Alcoholics Anonymous made its debut in the world in 1935. Since then, millions of alcoholics have benefited from the principles of this simple 12-step program. There’s not a success story around every corner but thus far “AA” seems to be one of the most beneficial programs for alcoholics who wish to stop drinking and live a better life. Courts have acknowledged this by requiring AA meetings as a rehabilitation component of sentences. It’s not enough to be punished. Sometimes alcoholics convicted of DUIs need another path to travel down in order to avoid getting another DUI.
Not everyone who gets a DUI is an alcoholic. Even if they’re not an alcoholic, though, they can still benefit from AA. It shows them how far down the path of alcoholism they’ve traveled and helps them reevaluate the decisions that led them to a DUI conviction. In most probation cases, you’ll see a defendant asked to complete a certain number of AA meetings as a condition of their probation.
If you’re not familiar with AA, that’s okay. Many people aren’t. It was started by Bill Wilson in 1935 in order to help him abstain from alcohol and avoid the terrors that had led him to the gates of hell within alcoholism. It’s a simple program that helps people stay sober one day at a time. AA meetings bring together a diverse group of people who all discuss how they stay sober each day. No two alcoholics refrain from alcohol the same way. There’s always something new to learn and take away from each meeting. The best part is that you can be a passive listener or an active participant in the actual 12-step program and still leave each meeting a better person than you were before you walked in.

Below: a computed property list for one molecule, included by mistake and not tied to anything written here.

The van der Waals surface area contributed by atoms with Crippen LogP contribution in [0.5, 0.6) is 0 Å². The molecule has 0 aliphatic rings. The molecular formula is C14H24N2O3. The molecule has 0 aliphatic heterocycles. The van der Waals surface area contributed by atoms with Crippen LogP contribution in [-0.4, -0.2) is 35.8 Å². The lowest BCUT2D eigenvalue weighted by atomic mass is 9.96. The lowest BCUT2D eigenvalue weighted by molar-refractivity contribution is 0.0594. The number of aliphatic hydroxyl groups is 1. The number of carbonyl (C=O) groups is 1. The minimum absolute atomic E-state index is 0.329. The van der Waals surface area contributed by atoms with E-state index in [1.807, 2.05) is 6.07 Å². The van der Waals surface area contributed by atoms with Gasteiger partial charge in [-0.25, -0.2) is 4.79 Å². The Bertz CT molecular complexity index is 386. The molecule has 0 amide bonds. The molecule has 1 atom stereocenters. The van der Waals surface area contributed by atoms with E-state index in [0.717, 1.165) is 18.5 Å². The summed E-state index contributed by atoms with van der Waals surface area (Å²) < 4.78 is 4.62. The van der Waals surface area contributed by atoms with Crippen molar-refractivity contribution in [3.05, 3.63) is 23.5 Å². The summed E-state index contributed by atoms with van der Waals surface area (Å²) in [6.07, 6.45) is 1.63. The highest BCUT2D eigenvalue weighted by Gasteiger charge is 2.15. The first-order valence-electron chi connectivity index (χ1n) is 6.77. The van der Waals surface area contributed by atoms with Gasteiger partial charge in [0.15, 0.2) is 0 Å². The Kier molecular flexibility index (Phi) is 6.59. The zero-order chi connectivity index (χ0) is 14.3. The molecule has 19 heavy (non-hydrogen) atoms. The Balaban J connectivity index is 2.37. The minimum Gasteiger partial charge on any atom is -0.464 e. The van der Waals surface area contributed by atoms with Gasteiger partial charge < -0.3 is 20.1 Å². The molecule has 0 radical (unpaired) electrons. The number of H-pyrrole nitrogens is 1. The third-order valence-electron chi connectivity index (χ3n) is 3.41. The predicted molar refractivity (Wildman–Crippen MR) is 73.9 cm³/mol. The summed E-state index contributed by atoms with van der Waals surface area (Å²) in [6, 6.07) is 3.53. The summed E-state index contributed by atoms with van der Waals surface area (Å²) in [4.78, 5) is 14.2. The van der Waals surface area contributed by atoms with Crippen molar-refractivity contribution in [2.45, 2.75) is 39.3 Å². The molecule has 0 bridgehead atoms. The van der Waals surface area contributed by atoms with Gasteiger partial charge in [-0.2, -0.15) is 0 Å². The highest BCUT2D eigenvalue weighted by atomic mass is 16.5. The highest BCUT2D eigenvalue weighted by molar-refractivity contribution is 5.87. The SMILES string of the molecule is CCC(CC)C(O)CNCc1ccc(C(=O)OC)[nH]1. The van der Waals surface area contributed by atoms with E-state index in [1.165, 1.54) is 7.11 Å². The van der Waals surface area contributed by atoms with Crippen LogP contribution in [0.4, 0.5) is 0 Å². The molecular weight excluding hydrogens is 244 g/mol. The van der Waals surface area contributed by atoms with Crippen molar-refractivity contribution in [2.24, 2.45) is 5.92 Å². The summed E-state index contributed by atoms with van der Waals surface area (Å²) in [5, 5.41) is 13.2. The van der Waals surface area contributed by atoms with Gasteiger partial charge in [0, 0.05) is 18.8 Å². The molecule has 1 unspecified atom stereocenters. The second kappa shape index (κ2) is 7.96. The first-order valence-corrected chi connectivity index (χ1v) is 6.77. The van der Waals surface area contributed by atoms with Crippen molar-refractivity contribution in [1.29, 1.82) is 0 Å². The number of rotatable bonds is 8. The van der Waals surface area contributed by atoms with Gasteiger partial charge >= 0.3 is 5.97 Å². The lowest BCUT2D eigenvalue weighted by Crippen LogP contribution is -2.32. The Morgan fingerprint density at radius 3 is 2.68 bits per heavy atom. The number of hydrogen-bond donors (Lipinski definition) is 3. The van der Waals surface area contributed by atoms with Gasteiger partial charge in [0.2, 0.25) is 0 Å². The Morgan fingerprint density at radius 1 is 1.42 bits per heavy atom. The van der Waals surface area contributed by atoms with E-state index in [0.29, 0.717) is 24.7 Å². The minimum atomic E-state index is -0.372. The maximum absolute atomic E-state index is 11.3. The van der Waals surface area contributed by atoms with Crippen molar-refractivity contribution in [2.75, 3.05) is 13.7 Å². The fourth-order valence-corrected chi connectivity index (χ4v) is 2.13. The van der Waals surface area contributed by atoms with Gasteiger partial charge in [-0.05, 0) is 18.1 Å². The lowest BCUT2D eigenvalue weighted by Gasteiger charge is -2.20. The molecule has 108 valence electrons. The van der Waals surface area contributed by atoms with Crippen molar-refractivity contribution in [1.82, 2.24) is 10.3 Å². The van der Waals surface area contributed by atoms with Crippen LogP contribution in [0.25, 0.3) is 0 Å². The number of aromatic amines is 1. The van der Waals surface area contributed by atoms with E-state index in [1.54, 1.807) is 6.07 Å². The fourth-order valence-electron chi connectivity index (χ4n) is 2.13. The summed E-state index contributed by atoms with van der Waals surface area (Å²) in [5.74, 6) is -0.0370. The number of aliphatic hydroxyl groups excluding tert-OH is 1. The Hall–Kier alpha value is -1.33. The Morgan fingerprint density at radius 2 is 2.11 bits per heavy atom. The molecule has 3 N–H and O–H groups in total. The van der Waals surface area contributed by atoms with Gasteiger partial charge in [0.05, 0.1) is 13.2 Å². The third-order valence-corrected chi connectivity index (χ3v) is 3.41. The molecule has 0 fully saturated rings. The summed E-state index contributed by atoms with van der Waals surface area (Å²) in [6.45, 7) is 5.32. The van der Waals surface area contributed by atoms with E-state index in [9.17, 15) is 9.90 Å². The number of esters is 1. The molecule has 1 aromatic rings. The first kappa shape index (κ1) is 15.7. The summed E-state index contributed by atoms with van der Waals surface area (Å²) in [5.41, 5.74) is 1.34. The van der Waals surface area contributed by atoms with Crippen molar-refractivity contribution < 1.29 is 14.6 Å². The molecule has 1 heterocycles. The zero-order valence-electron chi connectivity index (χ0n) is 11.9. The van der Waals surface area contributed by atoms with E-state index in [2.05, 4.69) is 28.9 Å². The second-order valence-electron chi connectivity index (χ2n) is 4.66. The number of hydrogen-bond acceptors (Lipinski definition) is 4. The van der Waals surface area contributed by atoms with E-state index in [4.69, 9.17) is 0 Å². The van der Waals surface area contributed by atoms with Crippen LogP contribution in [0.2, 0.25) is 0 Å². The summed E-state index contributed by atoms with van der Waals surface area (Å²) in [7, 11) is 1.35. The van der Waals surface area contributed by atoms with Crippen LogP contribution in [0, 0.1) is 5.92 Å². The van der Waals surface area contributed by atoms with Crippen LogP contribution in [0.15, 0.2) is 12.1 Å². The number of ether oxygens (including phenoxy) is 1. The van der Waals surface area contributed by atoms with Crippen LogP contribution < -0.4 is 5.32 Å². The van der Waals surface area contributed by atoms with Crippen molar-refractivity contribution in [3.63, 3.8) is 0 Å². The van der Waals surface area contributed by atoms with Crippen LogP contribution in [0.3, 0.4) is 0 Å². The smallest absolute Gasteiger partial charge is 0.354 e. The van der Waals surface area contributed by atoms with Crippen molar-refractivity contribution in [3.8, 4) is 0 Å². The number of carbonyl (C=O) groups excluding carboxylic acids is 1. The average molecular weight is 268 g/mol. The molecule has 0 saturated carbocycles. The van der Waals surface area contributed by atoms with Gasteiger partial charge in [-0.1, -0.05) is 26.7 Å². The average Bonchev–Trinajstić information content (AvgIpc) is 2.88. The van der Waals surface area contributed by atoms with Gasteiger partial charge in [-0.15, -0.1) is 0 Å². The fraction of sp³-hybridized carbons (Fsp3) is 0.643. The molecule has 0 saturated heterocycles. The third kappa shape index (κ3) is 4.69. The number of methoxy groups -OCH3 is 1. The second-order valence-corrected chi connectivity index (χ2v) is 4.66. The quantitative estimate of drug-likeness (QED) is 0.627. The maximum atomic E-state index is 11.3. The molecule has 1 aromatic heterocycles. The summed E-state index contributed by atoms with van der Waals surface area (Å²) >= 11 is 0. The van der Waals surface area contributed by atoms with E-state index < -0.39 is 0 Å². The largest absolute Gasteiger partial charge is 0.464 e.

DUI offenses are a perfect fit for AA meetings. You’ll frequently see judges and prosecutors recommend AA meetings for a defendant who seems like they might have a drinking problem. Even if they’re not to the gates of full blown alcoholism, the progress can be arrested and it can reduce the chances that they will drive drunk again. Often courts will send a sheet of paper to meetings with defendants so that the leader of the meeting can sign and prove that they’ve attended the meetings like they were supposed to.
Whether AA meetings are recommended will depend on the details behind the case. If it’s a first offense DUI, AA meetings might not be recommended. If it’s a second offense, it’s more likely that the judge will ask AA meetings to be a component of the sentence. These meetings have to be attended or else you’re in contempt of court. In some cases, a good DUI lawyer can help keep you out of AA meetings if they present a hardship in your life due to a busy schedule or work. During arraignment, the judge will ask the details behind the case, take into consideration how high the BAC was at arrest, and then decide whether AA meetings are warranted. If they are, your Los Angeles DUI attorney can determine whether or not you are able to attend AA meetings. In some cases, it can change the sentence structure or even the final outcome. Many Los Angeles DUI lawyers are able to barter with AA meetings in an attempt to reduce certain consequences of the sentence.
If you’ve been charged with a DUI, Los Angeles DUI attorneys are a vital component to your positive outcomes. No one wants to face this kind of charge and many are embarrassed after they’re charged. A good lawyer reduces the amount of stress you have to carry during your time in the court system. AA meetings can be a great way to show the court that you’re attempting to change your life for the better.